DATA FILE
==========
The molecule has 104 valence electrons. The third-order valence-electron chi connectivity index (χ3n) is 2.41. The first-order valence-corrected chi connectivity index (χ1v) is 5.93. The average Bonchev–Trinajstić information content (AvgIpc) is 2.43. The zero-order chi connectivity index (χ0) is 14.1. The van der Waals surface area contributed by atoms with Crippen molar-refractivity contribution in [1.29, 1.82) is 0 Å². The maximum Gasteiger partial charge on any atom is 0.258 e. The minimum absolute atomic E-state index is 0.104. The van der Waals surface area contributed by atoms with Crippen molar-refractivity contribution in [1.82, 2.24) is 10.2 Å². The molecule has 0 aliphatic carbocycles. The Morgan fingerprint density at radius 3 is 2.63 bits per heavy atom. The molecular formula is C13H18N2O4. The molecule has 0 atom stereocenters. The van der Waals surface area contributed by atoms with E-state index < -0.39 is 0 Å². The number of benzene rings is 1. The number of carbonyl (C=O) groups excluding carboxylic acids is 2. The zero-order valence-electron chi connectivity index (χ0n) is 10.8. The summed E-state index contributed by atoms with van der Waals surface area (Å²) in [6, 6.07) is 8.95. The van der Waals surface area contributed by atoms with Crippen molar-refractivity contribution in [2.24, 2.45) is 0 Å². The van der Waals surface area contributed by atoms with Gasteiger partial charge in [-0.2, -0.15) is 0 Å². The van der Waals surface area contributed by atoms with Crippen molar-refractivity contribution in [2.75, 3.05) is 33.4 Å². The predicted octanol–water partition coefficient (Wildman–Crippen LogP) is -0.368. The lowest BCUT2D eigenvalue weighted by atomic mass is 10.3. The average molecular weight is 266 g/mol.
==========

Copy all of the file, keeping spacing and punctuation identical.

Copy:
The molecule has 104 valence electrons. The third-order valence-electron chi connectivity index (χ3n) is 2.41. The first-order valence-corrected chi connectivity index (χ1v) is 5.93. The average Bonchev–Trinajstić information content (AvgIpc) is 2.43. The zero-order chi connectivity index (χ0) is 14.1. The van der Waals surface area contributed by atoms with Crippen molar-refractivity contribution in [1.29, 1.82) is 0 Å². The maximum Gasteiger partial charge on any atom is 0.258 e. The minimum absolute atomic E-state index is 0.104. The van der Waals surface area contributed by atoms with Crippen molar-refractivity contribution in [1.82, 2.24) is 10.2 Å². The molecule has 0 aliphatic carbocycles. The Morgan fingerprint density at radius 3 is 2.63 bits per heavy atom. The molecular formula is C13H18N2O4. The molecule has 0 atom stereocenters. The van der Waals surface area contributed by atoms with E-state index < -0.39 is 0 Å². The number of benzene rings is 1. The number of carbonyl (C=O) groups excluding carboxylic acids is 2. The zero-order valence-electron chi connectivity index (χ0n) is 10.8. The summed E-state index contributed by atoms with van der Waals surface area (Å²) in [6, 6.07) is 8.95. The van der Waals surface area contributed by atoms with Crippen molar-refractivity contribution in [2.24, 2.45) is 0 Å². The van der Waals surface area contributed by atoms with Gasteiger partial charge in [-0.2, -0.15) is 0 Å². The van der Waals surface area contributed by atoms with Crippen molar-refractivity contribution in [2.75, 3.05) is 33.4 Å². The predicted octanol–water partition coefficient (Wildman–Crippen LogP) is -0.368. The lowest BCUT2D eigenvalue weighted by atomic mass is 10.3. The average molecular weight is 266 g/mol.